Speech recognition. Following the home trial, speech recognition was repeated for the NU-6 (in quiet) and the AEMT, for both the original NAL-NL2 fitting and the fitting that resulted from the use of the Signia Assistant. The order of testing was counterbalanced. The results for speech recognition in quiet are shown in Figure 6. Included are the findings from tests with the NAL-NL2 programming that were obtained on the day of the fitting (before the home trial). A presentation level slightly-softer-than-normal (55 dB SPL) was purposely selected so that important changes in audibility would be detected. The data revealed no significant difference among the three test conditions (p>.05). That is, this speech test suggests that the Signia Assistant sustained recognition performance.
The results of the AEMT are shown in Figure 7. As with the speech-in-quiet testing, no significant differences between test conditions were observed (p>.05).
User experience, perceived benefit, and satisfaction. Regarding the user experience of the Signia Assistant rated after 7 days of use, the results were very positive. On a 5-point scale (Strongly Agree to Strongly Disagree), 80% agreed that they had confidence in the system, and 73% agreed that they would like to use it frequently, that is was not too complex, and that it was easy to use. Only 7% believed that it was too complex and difficult to use, and only 14% believed that they would need technical assistance.
Perceived benefit and satisfaction were rated on a 7-point scale (Strongly Agree vs. Strongly Disagree, with a mid-point rating of Neutral) during the final appointment. Figure 8 displays the findings for these questions; the summed percentages of the three “agree” labels (ie, a rating of 5, 6, or 7). As shown, all are very positive findings, with many at 93% agreement, and no more than 7% fell into the “disagree” category for any item. When asked a final question—if they would recommend the Signia Assistant to a friend on a 1-10 scale (1=Strong No; 10=Strong Yes)—all participants gave a rating of at least 5, and 73% gave a rating of 8 or higher.
It is interesting to note that 80% of participants reported that the Signia Assistant improved how well they heard, and 93% stated that using the Assistant improved their satisfaction for listening in difficult situation. Recall that this was not revealed in the speech testing and goes back to our earlier discussion regarding the value of EMA. An important, but difficult listening situation for one individual might be an SNR of +2 dB, and for a another, it might be +10 dB. These findings also show that individuals can make changes that improve their hearing for a variety of situations, and yet not reduce their performance for standardized speech tests.
The results indicate that the Signia Assistant with its neural network will ensure that the end-user always gets the best possible solution for any given situation, always tailored to their specific needs and preferences. It helps make the real-world an extension of the fitting process outside of the clinical setting. It marks an important step in going from assumption-based to data-driven knowledge, moving away from a “one-size-fits-all approach” to precisely tuned hearing for each individual.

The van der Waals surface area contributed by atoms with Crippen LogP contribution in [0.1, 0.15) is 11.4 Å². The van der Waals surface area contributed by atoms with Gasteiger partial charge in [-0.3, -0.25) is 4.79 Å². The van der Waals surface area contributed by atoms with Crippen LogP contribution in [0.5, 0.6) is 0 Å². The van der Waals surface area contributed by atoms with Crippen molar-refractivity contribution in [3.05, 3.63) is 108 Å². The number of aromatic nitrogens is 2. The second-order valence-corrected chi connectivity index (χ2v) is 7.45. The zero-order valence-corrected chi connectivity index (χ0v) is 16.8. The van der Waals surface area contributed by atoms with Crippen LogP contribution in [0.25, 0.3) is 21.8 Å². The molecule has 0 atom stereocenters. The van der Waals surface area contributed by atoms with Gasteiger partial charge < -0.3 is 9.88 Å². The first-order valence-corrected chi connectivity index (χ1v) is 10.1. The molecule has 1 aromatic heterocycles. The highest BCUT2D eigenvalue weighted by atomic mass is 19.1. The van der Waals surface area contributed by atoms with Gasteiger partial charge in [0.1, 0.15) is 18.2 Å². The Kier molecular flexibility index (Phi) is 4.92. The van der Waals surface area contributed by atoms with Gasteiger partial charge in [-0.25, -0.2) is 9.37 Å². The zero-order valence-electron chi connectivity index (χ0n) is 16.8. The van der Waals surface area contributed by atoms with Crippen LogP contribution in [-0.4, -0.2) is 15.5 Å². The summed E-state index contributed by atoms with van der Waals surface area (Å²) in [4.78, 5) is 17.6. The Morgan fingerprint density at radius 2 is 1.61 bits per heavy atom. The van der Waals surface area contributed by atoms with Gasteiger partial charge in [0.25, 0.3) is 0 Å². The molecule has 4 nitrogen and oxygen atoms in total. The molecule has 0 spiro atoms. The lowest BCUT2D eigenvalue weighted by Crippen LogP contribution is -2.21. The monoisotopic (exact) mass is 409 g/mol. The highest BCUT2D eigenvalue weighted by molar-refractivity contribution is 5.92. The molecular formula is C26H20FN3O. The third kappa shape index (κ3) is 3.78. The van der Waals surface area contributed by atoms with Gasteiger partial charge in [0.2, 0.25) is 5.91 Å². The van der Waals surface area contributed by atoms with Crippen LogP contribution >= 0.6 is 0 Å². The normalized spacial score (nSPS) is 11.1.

The results of this research also clearly show that the people liked and were able to handle their fine-tuning demands with the Signia Assistant. They changed their hearing aid settings in a reasonable way for improved satisfaction in difficult listening situations without compromising speech intelligibility measures.
Reducing the amount of follow up appointments is linked to higher satisfaction. This study indicates that the Signia Assistant can be a great tool for achieving this. The subjects reported increased satisfaction for how well they heard in general, but also specifically for difficult listening situations. This indicates that the Assistant provided solutions that helped them instantly in those situations hard to replicate in an office, or to describe in retrospect.
We found a high increase in confidence through empowerment among the participants as they felt more in control of their hearing success. This is also reflected in the fact that most said they would look for such an assistant in their next purchase.
This tool is also a great benefit to the hearing care professional. It acts both as an extended arm to the wearer outside the clinic, and also as a tool for insights into the real-world experience of the wearer.
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2. Kochkin S, Beck DL, Christensen LA, et al. MarkeTrak VIII: The impact of the hearing healthcare professional on hearing aid user success. Hearing Review. 2010;17(4):12-34.
3. Froehlich M, Branda E, Apel D. Signia TeleCare facilitates improvements in hearing aid fitting outcomes. AudiologyOnline. Published January 4, 2019.
4. Jorgensen L, Van Gerpen T, Powers TA, and Apel D. Benefit of using telecare for dementia patients with hearing loss and their caregivers. Hearing Review. 2019;26(6):22-25.
5. Thielemans T, Pans D, Chenault M, Anteunis L. Hearing aid fine-tuning based on Dutch descriptions. Int J Audiol. 2017;56(7):507-515.
6. Høydal EH, Aubreville M. Signia. Signia Assistant Backgrounder. https://www.signia-library.com/wp-content/uploads/sites/137/2020/05/Signia-Assistant_Backgrounder.pdf.
7. Wolf V. How to use Signia Assistant.
8. Brooke J. SUS–A quick and dirty usability scale. In: Jordan PW, Thomas B, Weerdmeester BA, McClelland IL, eds. Usability Evaluation in Industry. Taylor and Francis;1996.
9. Keidser G, Alamudi K. Real-life efficacy and reliability of training a hearing aid. Ear Hear. 2013;34(5):619- 629.
Correspondence to Dr Branda at: email@example.com.
Original citation for this article: Hoydal EH, Fisher R-L, Wolf V, Branda E, Aubreville M. Empowering the wearer: AI-based Signia Assistant allows individualized hearing care. Hearing Review. 2020;27(7):22-26.